SERMON TITLE: “Forgiveness: Controlling Our Rage”
SERMON TEXT: Genesis 37:1-12, 19-28
PREACHER: Rev. Kim James
OCCASION: January 17, 2021 at First UMC
We’ve all been hearing a lot of details about the angry mob that stormed our U.S. Capitol on January 6th. As various persons are being identified from their pictures, video, and other communications—arrests have been made, and some of the attackers have been described in news stories. One man, who drove to Washington, DC, from Colorado had written a text message saying that he was going to “put a bullet in [Nancy Pelosi’s] noggin on Live TV.” The weapons he took with him included multiple handguns, an “assault rifle, and hundreds of rounds of ammunition.”*
Our American First Amendment right to express outrage in words and through peaceful assembly is one thing. The use of violent assaults and threats with deadly weapons is quite another. Some cry foul at those who have wanted to impeach, arrest, limit, and punish—saying that it’s in the nation’s better interest that we quickly forgive and move on. But the lack of remorse and apology, and the necessary massive deployment of National Guard and other law enforcement at the U.S. and 50 state capitols, indicates that forgiveness is an issue for the other side, as well. Upset by an electoral defeat, changes in demographics, and shifts away from traditional patterns of privilege—many Americans are stinging with hurt and loss, and want to lash out and get even. The rage is palpable and frightening.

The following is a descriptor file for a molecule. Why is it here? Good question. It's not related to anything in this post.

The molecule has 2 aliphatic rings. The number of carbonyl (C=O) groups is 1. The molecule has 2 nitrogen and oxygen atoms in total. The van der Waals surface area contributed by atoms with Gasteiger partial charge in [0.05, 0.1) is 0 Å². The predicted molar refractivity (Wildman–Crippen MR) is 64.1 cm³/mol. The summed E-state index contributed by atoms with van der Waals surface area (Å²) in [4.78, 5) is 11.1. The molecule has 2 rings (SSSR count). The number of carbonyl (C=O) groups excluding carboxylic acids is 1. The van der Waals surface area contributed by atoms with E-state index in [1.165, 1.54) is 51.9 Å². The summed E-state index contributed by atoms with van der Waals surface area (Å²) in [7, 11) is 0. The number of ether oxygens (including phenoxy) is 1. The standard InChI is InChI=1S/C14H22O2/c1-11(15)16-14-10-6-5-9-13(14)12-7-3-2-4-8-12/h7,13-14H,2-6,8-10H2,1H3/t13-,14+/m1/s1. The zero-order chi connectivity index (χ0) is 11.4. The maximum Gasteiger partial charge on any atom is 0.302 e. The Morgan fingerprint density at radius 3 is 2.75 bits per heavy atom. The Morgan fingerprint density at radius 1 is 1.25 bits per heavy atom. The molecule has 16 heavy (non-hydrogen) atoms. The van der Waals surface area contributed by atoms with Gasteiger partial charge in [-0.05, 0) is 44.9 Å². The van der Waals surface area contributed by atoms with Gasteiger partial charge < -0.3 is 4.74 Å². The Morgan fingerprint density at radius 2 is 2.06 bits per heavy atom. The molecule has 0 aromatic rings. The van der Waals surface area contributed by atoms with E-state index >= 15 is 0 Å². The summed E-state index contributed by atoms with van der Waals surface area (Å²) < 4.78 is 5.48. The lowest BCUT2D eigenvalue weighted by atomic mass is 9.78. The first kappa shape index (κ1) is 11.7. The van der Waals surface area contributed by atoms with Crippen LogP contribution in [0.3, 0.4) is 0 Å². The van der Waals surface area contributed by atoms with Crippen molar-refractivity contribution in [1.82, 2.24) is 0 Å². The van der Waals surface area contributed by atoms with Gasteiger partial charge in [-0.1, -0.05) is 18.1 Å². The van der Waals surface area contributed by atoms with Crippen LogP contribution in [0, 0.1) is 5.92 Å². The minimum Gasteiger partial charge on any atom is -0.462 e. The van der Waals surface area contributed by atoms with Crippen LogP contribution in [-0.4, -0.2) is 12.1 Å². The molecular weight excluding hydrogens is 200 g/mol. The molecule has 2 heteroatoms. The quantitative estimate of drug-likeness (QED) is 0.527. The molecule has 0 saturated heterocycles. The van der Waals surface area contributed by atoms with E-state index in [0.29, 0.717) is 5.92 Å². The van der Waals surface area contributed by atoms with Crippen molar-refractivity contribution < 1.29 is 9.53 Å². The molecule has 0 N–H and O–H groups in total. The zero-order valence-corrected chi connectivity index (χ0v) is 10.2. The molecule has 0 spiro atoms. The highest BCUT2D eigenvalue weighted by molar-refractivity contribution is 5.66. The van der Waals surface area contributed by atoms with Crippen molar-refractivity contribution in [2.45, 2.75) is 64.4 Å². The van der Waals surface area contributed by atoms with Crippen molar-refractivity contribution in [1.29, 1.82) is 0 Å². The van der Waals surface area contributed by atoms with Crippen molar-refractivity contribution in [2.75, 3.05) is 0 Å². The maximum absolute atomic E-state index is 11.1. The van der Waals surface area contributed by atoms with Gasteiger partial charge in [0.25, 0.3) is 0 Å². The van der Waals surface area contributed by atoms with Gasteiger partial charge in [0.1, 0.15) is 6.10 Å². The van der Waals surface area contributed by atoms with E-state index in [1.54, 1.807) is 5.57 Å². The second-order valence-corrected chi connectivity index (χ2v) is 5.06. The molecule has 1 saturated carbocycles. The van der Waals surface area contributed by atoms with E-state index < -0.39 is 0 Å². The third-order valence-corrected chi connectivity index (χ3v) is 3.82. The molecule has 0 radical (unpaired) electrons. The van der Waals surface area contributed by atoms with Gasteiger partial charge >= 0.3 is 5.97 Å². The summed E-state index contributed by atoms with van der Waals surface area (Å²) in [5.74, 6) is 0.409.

Over the past several weeks, we’ve been talking about forgiveness as a New Year’s resolution that is both worthy of our faithful efforts and fraught with serious challenges. Using the story of King Herod’s threat against young Jesus, we discussed that fleeing from danger might be an essential first step before forgiveness could happen. And, last Sunday—using the story of Jacob’s wives Leah and Rachel—we discussed how, before we can forgive, we might have to do some wrestling with shame. Today, we’re heading back into that Genesis soap opera of Jacob’s family for a closely-related, but slightly-different, lesson on forgiveness. This time, I invite you to consider with me that another requirement for forgiveness is controlling our rage.